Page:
But what is fair? On the surface, merit-based ONLY (the status quo) seems fair. But is it?
I want meritocracy to be true. I don’t want to admit that I did not get to where I am by myself – that I had help. But truthfully, I did. I benefited from tutors, better teachers, schools, and environment. I grew up without the expectation of violence. I had trusted advisors (who had already gone to college) show me what I needed to do in order to get into UCLA or similar institutions. Many of my extra-curricular activities were possible because my family had enough money so that A) I could do these things and pay for the materials they required and B) I wouldn’t have to work because I wasn’t expected to contribute to the family income.
In addition, I grew up in an environment where attending college was the rule not the exception. Being Taiwanese and the daughter of two MBA graduates makes it assumed that I would make good grades and go to a good school. Whatever you think of the “model minority myth,” society constantly reinforced the idea that I was smart, great at math and sciences, and would likely become a doctor.
I want to believe that I am singularly awesome and responsible for my success. I don’t want to believe that the black or Latino student who didn’t get into UCLA likely could’ve gotten in and done BETTER than I had they my advantages. Who wants to think that of themselves?
But when I honestly look at myself and my work ethic (or complete lack thereof), if situations were reversed and I was in an environment where succeeding at school was considered being a “race traitor” or I had few examples of academic success or all of society was telling me that I could only be successful as either a rap star or an athlete but never an intelligent human being and that I was most likely a thief, a thug, or a drug dealer and going to be knocked up at fourteen or incarcerated, I really don’t think I would have the mental fortitude or personal strength to overcome all of that.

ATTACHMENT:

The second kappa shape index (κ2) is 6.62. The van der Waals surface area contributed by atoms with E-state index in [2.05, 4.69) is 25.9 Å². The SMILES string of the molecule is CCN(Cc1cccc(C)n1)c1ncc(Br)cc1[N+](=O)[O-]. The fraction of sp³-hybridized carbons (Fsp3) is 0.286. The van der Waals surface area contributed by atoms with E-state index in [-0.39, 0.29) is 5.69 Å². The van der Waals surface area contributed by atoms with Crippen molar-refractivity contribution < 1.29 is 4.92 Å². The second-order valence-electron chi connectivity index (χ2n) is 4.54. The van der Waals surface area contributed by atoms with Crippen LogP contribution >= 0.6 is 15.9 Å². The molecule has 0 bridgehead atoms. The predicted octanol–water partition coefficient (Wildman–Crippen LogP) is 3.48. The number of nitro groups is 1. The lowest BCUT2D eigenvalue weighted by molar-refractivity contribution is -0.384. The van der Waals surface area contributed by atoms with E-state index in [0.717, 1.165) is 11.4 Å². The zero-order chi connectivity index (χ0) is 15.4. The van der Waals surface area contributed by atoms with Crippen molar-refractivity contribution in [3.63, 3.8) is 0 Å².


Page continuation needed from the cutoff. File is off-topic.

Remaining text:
Even just from the anecdotes I included at the beginning of this post, without doing any research at all (which also backs up what I am saying), it is evident that there are huge differences in student backgrounds.
Money, neighborhoods, schools, race, and cultural expectations make it impossible to have a level playing field.
Obviously, not ALL blacks and Latinos grow up in poverty. That is clearly false. However, at 12.6%, Asians have half the poverty rates of Latinos (23.6%) and African Americans (24.2%) in California. (Whites are at 9.8%.) So, even though not ALL blacks and Latinos have to overcome immense hurdles, many do. Besides, I’m not worried about the rich and middle-class black/Latino kids. They would get into the UCs and CSUs without affirmative action. But this helps blacks and Latinos who may not have the same grades (especially weighted grades) or access to AP classes, tutors, etc. and had to overcome overwhelming odds to get the opportunity to attend school.
Furthermore, even though Asian households have the highest median income in America, that fails to distinguish between different ethnic groups with different histories. When divided up by ethnicity, the majority of economic and academic success is concentrated in Chinese, Japanese, Korean, and Indian Americans. Cambodians (14.6%), Hmong (16%), Laotians (13%), and to a lesser extent, Vietnamese (26.1%), have college graduation rates lower than the US national average (28%). Additionally, one in five Hmong and Bangladeshi people live in poverty.
These are the Asians most likely to be hurt by SCA5. (Not the vast majority of Asians who are protesting on Facebook.)